Waltz with Bashir

I finally watched the Israeli film Waltz with Bashir, and I know that so many people found it really good, as it was “putting into questions things”, addressing longstanding issues from within Israel, and showing “the horrors of war”. Here, let me be very skeptical about what Israeli cinema can question, and knowing that this comes from the ‘left’ side of Israeli society, what Israel can ever put into question.

Let me start from a tangent. Anyone seen holocaust movies? Here is a list of Holocaust films from the 1940s on. I had this intuition that no major German movie has been made on the subject. And I was right, German movies really start appearing in the 1970s and only few of them relative to the massive numbers of foreign production. Basically the history of ‘horror’ has been written ‘for’ the German and not ‘by them’ establishing a harsher defeat, a cultural one.

According to a dear German friend of mine, most Germans don’t like these movies (especially the foreign ones) because they feel that they don’t really address the Nazi question in a satisfactory way. More interesting than that: they think that Nazism should probably not be dealt with in images because it would render ordinary and acceptable something that is just unacceptable. It seemed always weird to see Hitler being played by an actor whatever the angle played: Hitler was what he was, no need to ‘play him’.

There is none of that in Waltz with Bashir. In a sense it follows the general line found in Spielberg movie Munich (that is of course much worse), in that it engage the audience with a lot of self-loathing turned into conscience boosting and so in a paradoxical legitimating device. Israelis here are already “playing Israelis” making of them either heroes or anti-heroes which amounts basically to the same thing.

Here are the main ideas that can be drawn from the movie:

1- The real demons are the Phalangists, and the Israelis if anything let things happen. At most, they unleash the real beasts, those with no conscience. The Israelis have a conscience and are always wondering what the hell they are doing. Those with no conscience are the Phalangists. The ‘other’, the enemy has no conscience either, does never talk and Israelis are too self centered in the first place to ask questions about them. The enemy is invisible in any case.

2- There is no real reflection on or dialectical engagement with the enemy (the Palestinians) or the ally (the Christian). It shows how much Israelis is eager to learn about them. Knowing that in reality there were lots of interactions during 1982 and of course before that between the various parties.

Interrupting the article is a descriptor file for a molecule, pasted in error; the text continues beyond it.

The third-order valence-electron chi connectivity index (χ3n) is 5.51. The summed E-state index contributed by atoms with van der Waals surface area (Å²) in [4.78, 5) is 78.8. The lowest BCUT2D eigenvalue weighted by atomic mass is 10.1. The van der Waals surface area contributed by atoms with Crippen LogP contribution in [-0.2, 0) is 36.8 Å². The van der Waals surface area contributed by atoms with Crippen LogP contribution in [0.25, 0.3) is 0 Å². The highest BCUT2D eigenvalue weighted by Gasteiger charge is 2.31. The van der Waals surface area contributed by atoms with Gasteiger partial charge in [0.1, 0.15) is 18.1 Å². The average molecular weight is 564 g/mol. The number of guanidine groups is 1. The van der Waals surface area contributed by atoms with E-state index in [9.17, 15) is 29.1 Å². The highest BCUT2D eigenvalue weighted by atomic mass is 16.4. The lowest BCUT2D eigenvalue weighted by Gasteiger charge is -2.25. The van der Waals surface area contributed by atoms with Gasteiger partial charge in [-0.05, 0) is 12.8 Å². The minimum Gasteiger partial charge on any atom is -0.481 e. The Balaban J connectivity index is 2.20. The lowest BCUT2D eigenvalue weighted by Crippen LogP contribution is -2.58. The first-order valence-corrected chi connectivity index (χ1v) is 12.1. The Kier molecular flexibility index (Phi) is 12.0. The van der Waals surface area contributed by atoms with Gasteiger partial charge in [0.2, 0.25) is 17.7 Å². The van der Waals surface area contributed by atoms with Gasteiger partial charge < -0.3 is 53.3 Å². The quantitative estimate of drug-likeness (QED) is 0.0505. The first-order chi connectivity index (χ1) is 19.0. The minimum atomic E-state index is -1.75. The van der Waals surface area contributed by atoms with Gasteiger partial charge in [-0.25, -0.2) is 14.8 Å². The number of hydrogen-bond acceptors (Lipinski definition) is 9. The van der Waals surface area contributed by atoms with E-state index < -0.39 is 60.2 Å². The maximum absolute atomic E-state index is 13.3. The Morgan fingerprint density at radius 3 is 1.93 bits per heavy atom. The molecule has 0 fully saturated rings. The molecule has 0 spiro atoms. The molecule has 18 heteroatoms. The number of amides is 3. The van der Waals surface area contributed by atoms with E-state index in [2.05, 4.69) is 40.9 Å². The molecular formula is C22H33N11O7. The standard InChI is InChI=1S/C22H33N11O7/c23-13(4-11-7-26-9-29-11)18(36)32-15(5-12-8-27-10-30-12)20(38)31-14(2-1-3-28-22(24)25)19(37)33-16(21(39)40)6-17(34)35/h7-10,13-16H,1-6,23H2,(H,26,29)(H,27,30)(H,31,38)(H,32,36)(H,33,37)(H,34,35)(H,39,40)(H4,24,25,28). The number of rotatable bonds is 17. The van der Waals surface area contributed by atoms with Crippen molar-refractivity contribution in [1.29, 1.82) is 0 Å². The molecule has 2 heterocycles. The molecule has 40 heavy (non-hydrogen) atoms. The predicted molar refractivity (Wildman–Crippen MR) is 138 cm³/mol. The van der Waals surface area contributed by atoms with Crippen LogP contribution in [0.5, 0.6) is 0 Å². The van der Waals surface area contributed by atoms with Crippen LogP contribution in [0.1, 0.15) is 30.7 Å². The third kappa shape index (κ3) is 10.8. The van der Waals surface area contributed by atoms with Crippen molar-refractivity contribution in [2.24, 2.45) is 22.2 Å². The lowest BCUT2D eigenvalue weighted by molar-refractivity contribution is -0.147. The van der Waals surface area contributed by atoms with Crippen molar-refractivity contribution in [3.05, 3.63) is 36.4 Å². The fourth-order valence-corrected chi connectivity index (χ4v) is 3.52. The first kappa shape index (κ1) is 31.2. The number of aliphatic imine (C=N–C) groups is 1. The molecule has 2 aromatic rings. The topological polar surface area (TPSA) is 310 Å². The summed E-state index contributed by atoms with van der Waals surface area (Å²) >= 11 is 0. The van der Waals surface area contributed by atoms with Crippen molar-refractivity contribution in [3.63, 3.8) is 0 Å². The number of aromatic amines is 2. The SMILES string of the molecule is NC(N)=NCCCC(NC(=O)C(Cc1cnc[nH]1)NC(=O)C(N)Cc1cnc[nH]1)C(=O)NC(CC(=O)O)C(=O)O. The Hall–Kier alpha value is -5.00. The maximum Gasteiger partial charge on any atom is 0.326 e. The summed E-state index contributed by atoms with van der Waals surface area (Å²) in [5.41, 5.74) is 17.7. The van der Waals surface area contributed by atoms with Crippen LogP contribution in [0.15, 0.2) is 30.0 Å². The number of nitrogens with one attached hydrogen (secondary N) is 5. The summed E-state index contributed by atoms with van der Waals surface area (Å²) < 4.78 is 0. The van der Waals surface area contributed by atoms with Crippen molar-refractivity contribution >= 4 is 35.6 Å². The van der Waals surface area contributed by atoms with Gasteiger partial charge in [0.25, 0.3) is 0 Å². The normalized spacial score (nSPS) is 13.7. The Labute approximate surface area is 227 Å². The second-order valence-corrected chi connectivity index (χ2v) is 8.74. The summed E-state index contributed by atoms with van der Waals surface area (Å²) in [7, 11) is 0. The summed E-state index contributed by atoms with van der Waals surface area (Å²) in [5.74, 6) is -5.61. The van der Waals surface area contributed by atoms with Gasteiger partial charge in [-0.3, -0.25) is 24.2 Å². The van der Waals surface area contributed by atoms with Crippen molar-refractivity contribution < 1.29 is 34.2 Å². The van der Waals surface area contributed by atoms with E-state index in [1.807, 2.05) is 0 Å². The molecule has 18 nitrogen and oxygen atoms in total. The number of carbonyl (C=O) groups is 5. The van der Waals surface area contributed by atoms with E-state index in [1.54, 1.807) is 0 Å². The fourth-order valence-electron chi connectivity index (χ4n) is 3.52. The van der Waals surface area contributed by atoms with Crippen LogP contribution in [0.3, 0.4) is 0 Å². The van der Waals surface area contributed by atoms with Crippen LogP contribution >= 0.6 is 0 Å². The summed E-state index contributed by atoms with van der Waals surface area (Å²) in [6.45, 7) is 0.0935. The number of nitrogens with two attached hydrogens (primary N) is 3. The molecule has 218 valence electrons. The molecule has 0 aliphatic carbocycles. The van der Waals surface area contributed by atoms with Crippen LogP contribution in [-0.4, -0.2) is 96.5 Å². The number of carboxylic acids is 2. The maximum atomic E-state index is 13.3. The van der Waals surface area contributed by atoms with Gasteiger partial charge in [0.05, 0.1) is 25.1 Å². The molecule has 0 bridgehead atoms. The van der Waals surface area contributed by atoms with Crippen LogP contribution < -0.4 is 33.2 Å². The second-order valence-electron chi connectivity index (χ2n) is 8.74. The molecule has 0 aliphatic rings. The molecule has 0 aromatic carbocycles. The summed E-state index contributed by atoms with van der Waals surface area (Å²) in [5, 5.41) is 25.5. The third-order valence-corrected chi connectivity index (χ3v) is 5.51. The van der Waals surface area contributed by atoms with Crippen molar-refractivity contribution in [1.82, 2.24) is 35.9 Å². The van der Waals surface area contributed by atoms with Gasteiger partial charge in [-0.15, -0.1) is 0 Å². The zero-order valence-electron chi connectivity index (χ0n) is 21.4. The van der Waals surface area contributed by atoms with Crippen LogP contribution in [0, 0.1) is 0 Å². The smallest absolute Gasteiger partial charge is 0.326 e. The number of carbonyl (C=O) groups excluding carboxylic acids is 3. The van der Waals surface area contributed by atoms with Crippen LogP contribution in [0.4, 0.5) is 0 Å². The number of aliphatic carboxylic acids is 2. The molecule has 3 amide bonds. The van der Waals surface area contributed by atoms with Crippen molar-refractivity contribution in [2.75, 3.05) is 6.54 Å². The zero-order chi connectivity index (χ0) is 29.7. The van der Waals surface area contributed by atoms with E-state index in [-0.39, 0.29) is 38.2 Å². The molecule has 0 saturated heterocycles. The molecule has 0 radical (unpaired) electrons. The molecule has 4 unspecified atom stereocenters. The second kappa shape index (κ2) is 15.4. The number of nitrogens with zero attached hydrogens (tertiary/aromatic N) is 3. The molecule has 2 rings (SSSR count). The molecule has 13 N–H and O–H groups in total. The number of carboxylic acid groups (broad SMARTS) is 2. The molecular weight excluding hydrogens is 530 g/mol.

3- The actual waltz scene (a guy shooting in the air randomly to the background of Bashir Gemayel’s posters) is quite revealing as it betrays a romanticist tone to the rebellious character of participating in a war. We see in the movie how this waltzer later becomes a practitioner of martial arts and is quite happy of what he has done all his life. It is a bit like American movies on Vietnam which ends up making the soldiers look like heroes because they actually ‘been through this’. The audience sympathize with these character. It is the anti-hero, the pop-culture hero.

4- The most flagrant thing is that at no point in the movie do you have this understanding that Israel was wrong to go to war for this or that political reason, at no point are causes discussed or anything like that. Everything stays at the basic level of condemnation of killing and repenting. We are told that soldiers are a bunch of pot smoking adolescents dragged into something they don’t really understand. It is morally charged for no reason. No reason means idealization. Idealization is apologetic.

But Israeli cinema has still hopes. Check for example the documentaries of a guy like Eyal Sivan. Izkor: Slaves of Memory (1991) is a great documentary on the Israeli writing of Jewish history that is taught to kids at all school levels . Izkor, which is the commemoration of the holocaust remembering, really puts into question the idea of Israel and its perception of ‘Arabs’. One idea I found extraordinary in this documentary is how Zionism actually impoverished Jewish multiple source of history, tradition, and relations to the past whether Arabic or other.

Update: Check this article on Hollywood’s (the Americans)  fascination with the Holocaust. Just this year there are already 6 movies out of Hollywood’s machines touching on the subject. I don’t think it is about Germans anymore, but about American culture and their relation to the different narratives exposed in this story. They are writing “the Holocaust” as a multiple story theme to illustrate their concern with death, torture, murder, politics etc. This is not anymore a German event but an American one.